What about public agencies? It is highly questionable as to whether this form of correction works in the public sector, where the goods and services provided are far less fungible, and are often unprofitable. Transit agencies (and public schools) don’t exist to make money for taxpayers (on the contrary, they require a tax subsidy), they exist to provide a specific service–public transportation, in the case of TriMet. Ignoring various types of privatization (which is a topic all on its own), there isn’t any way to switch to a different transit agency if one thinks TriMet is under performing in some fashion. Nor is the withdrawal of funds (either by defeat of a tax levy, or by loss of riders) likely to “punish” Neil McFarlane or the board–they’ll just cut back service or delay new bus purchases in response. Public sector administrators, by design, have a far smaller personal stake in their agencies than do private executives; thus it’s not clear that attempts to “teach them a lesson” result in the desired lesson being learned. (Often, the lesson learned instead is that the public is fickle and untrustworthy, leading to the problems discussed in the prior section).

In many cases, though, the public has an alternative for dealing with recalcitrant public officials–voting them (or their bosses) out of office. TriMet, whose board is presently appointed by the Governor, is a bit more isolated from the public, but the governance of TriMet is an issue. Metro has the right under TriMet’s charter to “take” the agency from Mahonia Hall–a right it so far has not exercised; though the latter agency was thoroughly annoyed by the opaque process by which McFarlane was hired. Isolating the agency from politics was probably a wise idea in the 1970s, when it was a bus company and little else; but given its elevated role in planning, a good argument can be made that it should be more directly answerable to metro-area voters.

And one other wrinkle to consider: What might happen if a certain former basketball player were to win the governor’s race on November 2? While Chris Dudley hasn’t commented much on public transit (unlike his primary opponent), his party has long been less friendly to transit than that of John Kitzhaber.

Missions, and what ought to be accomplished?

One of the other take-aways from the debate is that there’s a fundamental disagreement among many of us (and probably in the wider community) as to what TriMet’s mission ought to be; a fact which colors our respective views of the agency. Some may think that the current goals of TriMet are correct (even as they debate the merits of the execution); others believe that the agency’s overall mission is wrong, and it needs to be focusing on something else. Some would prefer to see the agency’s role (and budget) greatly expanded, including the substantial reallocation of resources currently dedicated to road construction. And there are more than a few who oppose public transit altogether and would prefer to simply shut TriMet down.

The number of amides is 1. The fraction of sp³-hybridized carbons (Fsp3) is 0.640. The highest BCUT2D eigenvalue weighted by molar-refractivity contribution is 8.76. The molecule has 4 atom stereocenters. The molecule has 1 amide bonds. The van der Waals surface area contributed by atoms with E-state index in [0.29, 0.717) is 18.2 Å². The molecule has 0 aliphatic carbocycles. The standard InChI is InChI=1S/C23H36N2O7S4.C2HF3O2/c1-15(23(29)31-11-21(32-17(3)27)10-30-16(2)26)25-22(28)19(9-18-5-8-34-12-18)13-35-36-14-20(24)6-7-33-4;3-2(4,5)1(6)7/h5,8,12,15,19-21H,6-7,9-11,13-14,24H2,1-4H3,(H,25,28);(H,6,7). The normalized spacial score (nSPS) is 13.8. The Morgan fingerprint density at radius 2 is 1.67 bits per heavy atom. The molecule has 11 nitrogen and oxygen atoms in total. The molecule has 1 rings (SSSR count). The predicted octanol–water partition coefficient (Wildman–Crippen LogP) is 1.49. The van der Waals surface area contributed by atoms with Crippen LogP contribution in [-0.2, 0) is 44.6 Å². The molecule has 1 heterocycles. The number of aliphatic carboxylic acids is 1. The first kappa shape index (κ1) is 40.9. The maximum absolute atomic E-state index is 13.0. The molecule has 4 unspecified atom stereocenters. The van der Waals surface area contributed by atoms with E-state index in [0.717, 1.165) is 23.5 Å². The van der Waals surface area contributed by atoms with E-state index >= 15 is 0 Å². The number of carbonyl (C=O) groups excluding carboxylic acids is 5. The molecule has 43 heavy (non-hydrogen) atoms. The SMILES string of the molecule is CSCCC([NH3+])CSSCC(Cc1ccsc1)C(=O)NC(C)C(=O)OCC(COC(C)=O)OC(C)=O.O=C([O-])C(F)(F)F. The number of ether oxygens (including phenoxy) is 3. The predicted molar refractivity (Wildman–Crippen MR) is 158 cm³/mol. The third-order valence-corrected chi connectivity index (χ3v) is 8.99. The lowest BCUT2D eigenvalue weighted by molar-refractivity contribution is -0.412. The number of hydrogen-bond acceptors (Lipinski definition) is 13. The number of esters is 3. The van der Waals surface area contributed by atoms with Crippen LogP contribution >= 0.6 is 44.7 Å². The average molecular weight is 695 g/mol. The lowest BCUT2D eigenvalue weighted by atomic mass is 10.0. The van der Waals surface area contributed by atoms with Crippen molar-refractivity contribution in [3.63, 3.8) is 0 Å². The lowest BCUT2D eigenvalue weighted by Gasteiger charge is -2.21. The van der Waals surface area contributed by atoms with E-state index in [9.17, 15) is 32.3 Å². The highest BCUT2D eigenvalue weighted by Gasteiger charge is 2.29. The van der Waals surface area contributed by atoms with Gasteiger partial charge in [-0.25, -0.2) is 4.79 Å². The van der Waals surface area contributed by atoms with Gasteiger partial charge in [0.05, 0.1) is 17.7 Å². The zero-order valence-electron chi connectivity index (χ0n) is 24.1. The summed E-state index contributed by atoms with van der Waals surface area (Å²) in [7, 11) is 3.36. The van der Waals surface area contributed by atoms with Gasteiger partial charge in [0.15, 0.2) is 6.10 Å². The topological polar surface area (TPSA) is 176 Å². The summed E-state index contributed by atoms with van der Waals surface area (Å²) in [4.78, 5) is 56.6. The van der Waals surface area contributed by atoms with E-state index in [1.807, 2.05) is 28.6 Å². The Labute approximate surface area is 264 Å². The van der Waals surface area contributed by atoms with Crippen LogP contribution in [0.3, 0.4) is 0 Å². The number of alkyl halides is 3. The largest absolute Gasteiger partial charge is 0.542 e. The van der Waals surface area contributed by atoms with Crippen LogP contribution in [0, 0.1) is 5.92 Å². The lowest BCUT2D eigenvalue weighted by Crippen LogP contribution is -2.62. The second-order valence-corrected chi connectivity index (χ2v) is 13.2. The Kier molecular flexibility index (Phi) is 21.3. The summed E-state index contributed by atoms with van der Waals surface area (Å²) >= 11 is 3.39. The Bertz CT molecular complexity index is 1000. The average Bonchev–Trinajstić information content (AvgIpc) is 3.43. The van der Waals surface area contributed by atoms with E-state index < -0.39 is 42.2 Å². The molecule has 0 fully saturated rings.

Yesterday’s Oregonian contained a most curious editorial–curious, considering the fact that the same editorial board expressed opposition to 26-119 (and had some unkind things to say about TriMet management) only a week before. The editorial, timed to coincide with the RailVolution conference recently concluded, praised TriMet’s expansion of the MAX system, and explicitly endorsed the Milwaukie line. (The article took a bit more conciliatory line to management in general, laying blame for the agency’s woes on the transit union). I was a bit surprised, and I suspect the juxtaposition of the two editorials may be astonishing to a few others.

But it might be explained by the paper’s view on what TriMet ought to be trying to accomplish. Just what the paper’s overall view on this subject is, I’m not sure–some of the “obvious” explanations aren’t terribly charitable to the O. But it’s clear that the editorial staff has a different vision of what TriMet ought to be accomplishing than, say, OPAL or Cascade Policy Institute, or AORTA. And the same is true for many of the readers here.


I don’t expect calls for greater transparency to be controversial, though if anyone disagrees, feel free to say so. But the other two broad topics should stimulate some interesting debate.

What should Tri-Met’s governance structure look like? As-is? Organized under Metro? A board who is elected by the public? And what should it’s role be in the planning process, compared to other agencies (ODOT, Metro, and the various cities and counties)?

What should the over-arching mission of TriMet be? The primary means of personal transportation within the metro area? What it is now? More focus on the poor? A minimal “system of last resort”?

And a third question, to tie it altogether: How can the public ensure that the agency is striving to meet the goals that the community asks of it?